___

Tim Reynolds, The Associated Press


Like us on Facebook and follow us on Twitter.

Want to support local journalism during the pandemic? Make a donation here.

CoronavirusNBA

Get local stories you won't find anywhere else right to your inbox.
Sign up here

Just Posted

Vaccinations are set to resume in the small community of Tatchet, according to Lake Babine Nation’s Deputy Chief. (Black Press Media file photo)
Lake Babine Nation vaccine rollout resumes after a short pause

A COVID positive test within the care team had put the vaccinations on hold

Cheslatta Chief Corrina Leween received one of the COVID-19 vaccines on the Southside, on Wednesday, Jan. 13. (Submitted/Lakes District News)
COVID-19 vaccination begins in Burns Lake

Senior population, health care workers and First Nations among the first to get the vaccine

Sasquatch sighting. (Omineca Ski Club photo/Lakes District News)
Sasquatch on the loose at Omineca Ski Club

Head out to the trails to see if you can spot it; a tongue-in-cheek response from the club President

Two books in particular became quite popular at the start of the pandemic — Soap and Water Common Sense, The definitive guide to viruses’ bacteria, parasites, and disease and The Great Influenza, The story of the deadliest pandemic in history. (Priyanka Ketkar photo/Lakes District News)
Burns Lake Public Library lent 20,916 books in 2020

Gained 67 new patrons throughout the year

Health Minister Adrian Dix and provincial health officer Dr. Bonnie Henry head for the press theatre at the B.C. legislature for an update on COVID-19, Jan. 7, 2021. (B.C. government)
B.C.’s COVID-19 spread steady with 509 new cases Friday

Hospitalized and critical care cases decline, nine deaths

Seasonal influenza vaccine is administered starting each fall in B.C. and around the world. (Langley Advance Times)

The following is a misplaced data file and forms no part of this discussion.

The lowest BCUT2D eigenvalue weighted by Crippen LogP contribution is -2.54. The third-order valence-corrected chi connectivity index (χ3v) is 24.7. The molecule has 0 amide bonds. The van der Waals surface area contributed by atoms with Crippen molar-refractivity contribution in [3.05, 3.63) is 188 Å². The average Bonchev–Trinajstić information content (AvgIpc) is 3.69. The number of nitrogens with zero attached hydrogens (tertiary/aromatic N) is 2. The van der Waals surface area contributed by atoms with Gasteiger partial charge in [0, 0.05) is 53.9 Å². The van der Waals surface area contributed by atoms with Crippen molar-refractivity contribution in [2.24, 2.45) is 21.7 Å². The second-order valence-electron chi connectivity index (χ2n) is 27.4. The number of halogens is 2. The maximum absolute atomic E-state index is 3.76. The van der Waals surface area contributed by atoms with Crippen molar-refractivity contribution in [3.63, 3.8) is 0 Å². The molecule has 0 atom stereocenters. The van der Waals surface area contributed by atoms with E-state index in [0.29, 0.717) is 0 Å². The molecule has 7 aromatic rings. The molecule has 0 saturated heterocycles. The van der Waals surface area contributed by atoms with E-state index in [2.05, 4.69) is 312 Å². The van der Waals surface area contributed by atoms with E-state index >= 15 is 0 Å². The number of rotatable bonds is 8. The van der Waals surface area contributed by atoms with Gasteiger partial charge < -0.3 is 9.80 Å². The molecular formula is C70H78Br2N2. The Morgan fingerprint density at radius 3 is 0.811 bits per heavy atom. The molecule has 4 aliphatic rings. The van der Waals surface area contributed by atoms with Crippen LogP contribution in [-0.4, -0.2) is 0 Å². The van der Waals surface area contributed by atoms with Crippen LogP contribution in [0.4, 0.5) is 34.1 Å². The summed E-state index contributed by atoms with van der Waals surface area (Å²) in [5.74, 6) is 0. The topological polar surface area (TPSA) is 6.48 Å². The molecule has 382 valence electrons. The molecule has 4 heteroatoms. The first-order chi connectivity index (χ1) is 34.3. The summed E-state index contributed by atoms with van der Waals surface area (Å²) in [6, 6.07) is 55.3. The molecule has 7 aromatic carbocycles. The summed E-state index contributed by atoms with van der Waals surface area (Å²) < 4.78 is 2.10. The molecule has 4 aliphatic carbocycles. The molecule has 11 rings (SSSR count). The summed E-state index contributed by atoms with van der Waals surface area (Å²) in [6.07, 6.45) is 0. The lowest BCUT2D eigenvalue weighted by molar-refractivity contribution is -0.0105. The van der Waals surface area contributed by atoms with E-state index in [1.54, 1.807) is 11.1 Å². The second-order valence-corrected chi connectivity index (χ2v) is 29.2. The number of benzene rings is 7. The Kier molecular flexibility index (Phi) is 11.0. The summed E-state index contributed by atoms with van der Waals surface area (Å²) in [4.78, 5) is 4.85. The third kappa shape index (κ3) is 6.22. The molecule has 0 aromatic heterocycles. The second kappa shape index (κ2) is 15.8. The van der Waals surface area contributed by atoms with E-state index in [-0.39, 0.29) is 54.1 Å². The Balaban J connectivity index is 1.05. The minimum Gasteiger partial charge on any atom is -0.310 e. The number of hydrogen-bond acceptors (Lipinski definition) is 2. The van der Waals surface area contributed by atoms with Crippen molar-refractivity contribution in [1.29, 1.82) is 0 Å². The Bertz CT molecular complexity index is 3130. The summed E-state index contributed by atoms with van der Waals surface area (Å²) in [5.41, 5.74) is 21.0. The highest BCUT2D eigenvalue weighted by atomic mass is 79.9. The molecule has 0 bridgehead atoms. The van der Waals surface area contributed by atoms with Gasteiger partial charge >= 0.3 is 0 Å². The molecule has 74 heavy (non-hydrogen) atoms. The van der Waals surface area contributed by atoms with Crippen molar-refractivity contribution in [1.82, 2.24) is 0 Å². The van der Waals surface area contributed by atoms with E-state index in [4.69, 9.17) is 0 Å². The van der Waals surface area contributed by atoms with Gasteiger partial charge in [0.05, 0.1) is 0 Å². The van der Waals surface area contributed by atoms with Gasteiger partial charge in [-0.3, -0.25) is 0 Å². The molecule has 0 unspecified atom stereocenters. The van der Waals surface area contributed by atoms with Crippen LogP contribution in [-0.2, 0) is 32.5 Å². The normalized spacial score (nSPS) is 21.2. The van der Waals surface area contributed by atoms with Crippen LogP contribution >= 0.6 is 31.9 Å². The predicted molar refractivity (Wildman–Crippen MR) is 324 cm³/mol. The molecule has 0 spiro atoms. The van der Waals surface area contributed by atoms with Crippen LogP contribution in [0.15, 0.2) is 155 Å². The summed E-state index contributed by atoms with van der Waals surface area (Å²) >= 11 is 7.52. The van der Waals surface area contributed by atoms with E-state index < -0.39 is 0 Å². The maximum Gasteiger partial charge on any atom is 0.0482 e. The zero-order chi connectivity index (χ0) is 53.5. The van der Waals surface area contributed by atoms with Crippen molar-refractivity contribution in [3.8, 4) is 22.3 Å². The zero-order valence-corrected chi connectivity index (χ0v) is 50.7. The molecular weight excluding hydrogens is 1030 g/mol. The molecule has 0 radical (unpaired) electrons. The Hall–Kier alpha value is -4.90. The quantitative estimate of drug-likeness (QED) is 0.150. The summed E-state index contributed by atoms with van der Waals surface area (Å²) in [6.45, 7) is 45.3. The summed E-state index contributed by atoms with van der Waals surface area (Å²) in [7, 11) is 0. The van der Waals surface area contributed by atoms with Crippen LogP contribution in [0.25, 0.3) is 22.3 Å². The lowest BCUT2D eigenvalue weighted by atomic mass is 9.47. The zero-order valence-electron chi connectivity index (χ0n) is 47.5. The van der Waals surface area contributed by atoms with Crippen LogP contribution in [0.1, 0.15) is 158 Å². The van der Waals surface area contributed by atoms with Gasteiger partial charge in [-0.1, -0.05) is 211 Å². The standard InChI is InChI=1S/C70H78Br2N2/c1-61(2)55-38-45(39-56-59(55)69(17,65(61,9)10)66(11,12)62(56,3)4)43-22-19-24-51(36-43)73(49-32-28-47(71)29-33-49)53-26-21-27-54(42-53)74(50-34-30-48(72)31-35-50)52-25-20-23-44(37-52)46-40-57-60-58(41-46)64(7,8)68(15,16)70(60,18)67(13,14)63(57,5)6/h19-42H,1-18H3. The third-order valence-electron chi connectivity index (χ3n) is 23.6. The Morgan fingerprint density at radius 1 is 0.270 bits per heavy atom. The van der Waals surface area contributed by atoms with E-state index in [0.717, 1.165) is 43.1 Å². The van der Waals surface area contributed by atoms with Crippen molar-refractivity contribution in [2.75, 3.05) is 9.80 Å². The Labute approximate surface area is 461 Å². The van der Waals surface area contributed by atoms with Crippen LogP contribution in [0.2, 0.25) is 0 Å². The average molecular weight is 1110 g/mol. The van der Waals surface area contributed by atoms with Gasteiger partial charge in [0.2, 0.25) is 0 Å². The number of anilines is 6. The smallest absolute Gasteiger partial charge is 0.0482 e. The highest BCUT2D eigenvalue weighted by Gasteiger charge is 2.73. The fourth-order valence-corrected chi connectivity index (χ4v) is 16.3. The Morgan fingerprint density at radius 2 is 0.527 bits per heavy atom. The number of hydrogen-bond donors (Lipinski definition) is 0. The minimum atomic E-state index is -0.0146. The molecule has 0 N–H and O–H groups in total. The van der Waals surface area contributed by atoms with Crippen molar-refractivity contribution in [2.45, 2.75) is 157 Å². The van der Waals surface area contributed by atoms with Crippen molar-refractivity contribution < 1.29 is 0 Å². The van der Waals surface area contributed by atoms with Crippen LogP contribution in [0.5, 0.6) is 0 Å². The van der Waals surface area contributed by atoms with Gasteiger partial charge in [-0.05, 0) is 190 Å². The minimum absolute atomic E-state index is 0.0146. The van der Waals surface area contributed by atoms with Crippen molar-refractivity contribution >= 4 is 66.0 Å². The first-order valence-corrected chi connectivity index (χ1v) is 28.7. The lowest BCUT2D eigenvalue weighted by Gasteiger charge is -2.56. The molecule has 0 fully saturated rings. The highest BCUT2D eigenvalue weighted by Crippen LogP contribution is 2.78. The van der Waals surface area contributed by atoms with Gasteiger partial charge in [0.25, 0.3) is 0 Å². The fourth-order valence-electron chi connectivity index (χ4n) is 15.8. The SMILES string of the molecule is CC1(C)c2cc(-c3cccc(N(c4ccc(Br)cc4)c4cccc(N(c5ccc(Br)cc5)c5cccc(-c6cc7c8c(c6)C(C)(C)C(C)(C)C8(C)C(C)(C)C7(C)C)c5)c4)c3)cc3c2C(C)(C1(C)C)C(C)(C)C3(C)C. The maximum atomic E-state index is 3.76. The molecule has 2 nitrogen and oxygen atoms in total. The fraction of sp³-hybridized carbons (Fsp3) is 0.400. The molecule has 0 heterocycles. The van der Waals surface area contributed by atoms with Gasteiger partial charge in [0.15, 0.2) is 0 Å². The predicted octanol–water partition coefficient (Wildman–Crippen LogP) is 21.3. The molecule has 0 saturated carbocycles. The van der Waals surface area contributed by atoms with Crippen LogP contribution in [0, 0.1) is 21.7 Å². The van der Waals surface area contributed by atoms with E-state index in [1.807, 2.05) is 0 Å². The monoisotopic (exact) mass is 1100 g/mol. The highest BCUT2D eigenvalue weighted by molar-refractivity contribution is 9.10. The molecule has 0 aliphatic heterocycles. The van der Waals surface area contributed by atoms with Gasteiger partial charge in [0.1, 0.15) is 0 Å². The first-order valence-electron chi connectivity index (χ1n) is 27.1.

After 30,000 tests, influenza virually nowhere to be found in B.C.

COVID-19 precautions have eliminated seasonal infection

Prime Minister Justin Trudeau listens to a question during a news conference outside Rideau cottage in Ottawa, Friday, January 8, 2021. THE CANADIAN PRESS/Adrian Wyld
Trudeau says Canada’s COVID vaccine plan on track despite Pfizer cutting back deliveries

Canadian officials say country will still likely receive four million doses by the end of March

Jobs Minister Ravi Kahlon shared a handwritten note his son received on Jan. 13, 2021. (Ravi Kahlon/Twitter)
Proud dad moment: B.C. minister’s son, 10, receives handwritten note for act of kindness

North Delta MLA took to Twitter to share a letter his son received from a new kid at school

Lilly and Poppy, two cats owned by Kalmar Cat Hotel ownder Donna Goodenough, both have cerebellAr hypoplasia, a genetic neurological condition that affects their ability to control their muscles and bones. Photo by Alistair Taylor – Campbell River Mirror
VIDEO: Wobbly Cats a riot of flailing legs and paws but bundles of love and joy to their owner

Woman urges others to not fear adopting cats with disabilities

Chief public health officer Dr. Theresa Tam provides an update on the COVID-19 pandemic in Ottawa on Friday, Jan. 8, 2021. THE CANADIAN PRESS/Sean Kilpatrick
Canada’s top doctor says to avoid non-essential travel as B.C. explores legal options

Premier John Horgan says he is seeking legal advice on whether it can limit interprovincial travel

Martin Luther King Jr. addresses the crowd during the march on Washington, D.C., in August of 1963. Courtesy photo
Government reinforces importance of anti-racism act on Black Shirt Day

B.C. Ministers say education “a powerful tool” in the fight for equity and equality

Black Press media file
Port McNeill driver tells police he thought the pandemic meant no breathalyzers

Suspect facing criminal charges after breathalyzer readings in excess of 3.5 times the legal limit

Forestry companies in B.C. agree to abide by the cedar protocols based on traditional laws of the First Nation members of the Nanwakolas Council. (Photo courtesy, Nanwakolas Council)
Landmark deal sees B.C. forest firms treat big cedars like a First Nation would

Western Forest Products, Interfor among companies to adapt declaration drafted by Nanwakolas Council

Most Read